Prevalence of Toxocara canis, Toxascaris leonina and Dirofilaria immitis in dogs in Chuncheon, Korea (2004)

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Korean J Parasitol. 2005;43(2):65-67
Publication date (electronic) : 2005 June 20
doi :
Department of Parasitology, College of Medicine, Hallym University, Chuncheon 200-702, Korea.
Corresponding author (
Received 2005 February 28; Accepted 2005 May 06.


The intestines and hearts of dogs were examined for Toxocara canis, Toxascaris leonina, and Dirofilaria immitis, after necropsy between June 26 and September 29, 2004 in Chuncheon, Korea. Of the 662 dogs examined, 6 were infected with T. canis (0.9%), 86 with T. leonina (13.0%). Fifty dogs were infected with D. immitis among 500 dogs examined (10.0%). Five were co-infected with T. canis and T. leonina, and three were co-infected with T. leonina and D. immitis. The cumulative positive infection rate for three species was 134/662(20.2%). Considering previously reported seropositive rates of T. canis excretory-secretory antigen, i.e., 5% in the adult population in Korea, the possibility of toxocariasis caused by T. leonina should be reevaluated.

We undertook the survey to determine the prevalences of Toxocara canis, Toxascaris leonina, and Dirofilaria immitis in dogs, since dogs act as natural hosts of these parasites. From June 26, 2004 to September 29, 2004, the intestines and hearts of 662 dogs were examined by naked eye after sacrifice in an abattoir in Chuncheon, Korea. The collected Toxocara spp. worms and Toxascaris leonina were identified in the laboratory after observing cephalic alae and egg morphology under a microscope (Fig. 1). Cephalic alae allowed T. canis and T. leonina to be differentiated from Toxocara cati.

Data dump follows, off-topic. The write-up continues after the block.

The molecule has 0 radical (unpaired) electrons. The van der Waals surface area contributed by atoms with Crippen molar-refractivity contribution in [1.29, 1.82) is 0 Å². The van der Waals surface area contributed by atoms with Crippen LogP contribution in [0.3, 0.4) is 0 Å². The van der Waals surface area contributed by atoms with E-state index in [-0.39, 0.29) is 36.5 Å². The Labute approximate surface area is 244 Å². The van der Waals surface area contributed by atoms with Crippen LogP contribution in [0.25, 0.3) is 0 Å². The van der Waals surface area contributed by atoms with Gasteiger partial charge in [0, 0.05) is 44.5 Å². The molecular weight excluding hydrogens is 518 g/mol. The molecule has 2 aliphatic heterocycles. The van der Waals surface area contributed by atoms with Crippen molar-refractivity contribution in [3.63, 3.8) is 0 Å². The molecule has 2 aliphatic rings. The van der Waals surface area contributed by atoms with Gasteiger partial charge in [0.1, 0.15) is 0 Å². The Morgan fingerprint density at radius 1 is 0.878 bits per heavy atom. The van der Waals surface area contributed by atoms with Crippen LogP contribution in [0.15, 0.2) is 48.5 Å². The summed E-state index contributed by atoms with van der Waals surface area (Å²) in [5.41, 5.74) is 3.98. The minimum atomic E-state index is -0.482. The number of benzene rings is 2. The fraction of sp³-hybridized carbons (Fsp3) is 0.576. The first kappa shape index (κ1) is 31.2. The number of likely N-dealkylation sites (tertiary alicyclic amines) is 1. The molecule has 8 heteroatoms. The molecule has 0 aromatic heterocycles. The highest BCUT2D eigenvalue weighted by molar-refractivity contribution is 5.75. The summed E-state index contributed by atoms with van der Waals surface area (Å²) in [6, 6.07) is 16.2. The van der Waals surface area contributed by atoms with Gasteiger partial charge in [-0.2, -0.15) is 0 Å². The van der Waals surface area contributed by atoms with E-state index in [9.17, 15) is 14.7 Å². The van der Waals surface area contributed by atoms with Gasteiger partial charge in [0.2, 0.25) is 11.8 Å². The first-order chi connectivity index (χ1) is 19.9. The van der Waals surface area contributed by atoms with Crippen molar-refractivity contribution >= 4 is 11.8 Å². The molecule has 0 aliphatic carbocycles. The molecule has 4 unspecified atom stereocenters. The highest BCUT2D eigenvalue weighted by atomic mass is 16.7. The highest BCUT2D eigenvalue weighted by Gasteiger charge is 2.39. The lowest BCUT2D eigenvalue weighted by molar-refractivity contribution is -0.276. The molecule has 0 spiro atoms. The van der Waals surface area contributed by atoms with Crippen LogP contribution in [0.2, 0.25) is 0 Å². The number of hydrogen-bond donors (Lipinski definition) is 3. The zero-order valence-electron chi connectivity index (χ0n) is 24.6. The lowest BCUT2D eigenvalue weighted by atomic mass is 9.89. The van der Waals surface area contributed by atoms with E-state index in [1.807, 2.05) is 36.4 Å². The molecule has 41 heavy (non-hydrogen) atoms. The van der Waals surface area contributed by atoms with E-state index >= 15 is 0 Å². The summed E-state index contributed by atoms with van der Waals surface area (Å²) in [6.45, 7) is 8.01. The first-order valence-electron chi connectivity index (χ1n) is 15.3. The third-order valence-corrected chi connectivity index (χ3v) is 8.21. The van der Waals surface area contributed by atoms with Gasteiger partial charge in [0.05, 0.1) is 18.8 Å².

Fig. 1

Eggs of Toxocara canis and Toxascaris leonina. A. T. canis, bar = 80 µm. B. T. leonina, bar = 87.5 µm. The two species can be differentiated by egg shell morphology: egg shell of T. canis is granular and that of T. leonina is lamellated.

T. canis was identified in 6 dogs (0.9%), and T. leonina in 86 dogs (13.0%). Cardiac ventricles and atria of dogs were observed in 500 of the 662 dogs. D. immitis was found in 50 dogs (10.0%), 5 dogs (0.7%) were coinfected with T. canis and T. leonina, and 3 dogs were co-infected with T. leonina and D. immitis; no other intestinal helminthes were found. The cumulative positive rate was 20.2 % (134/662).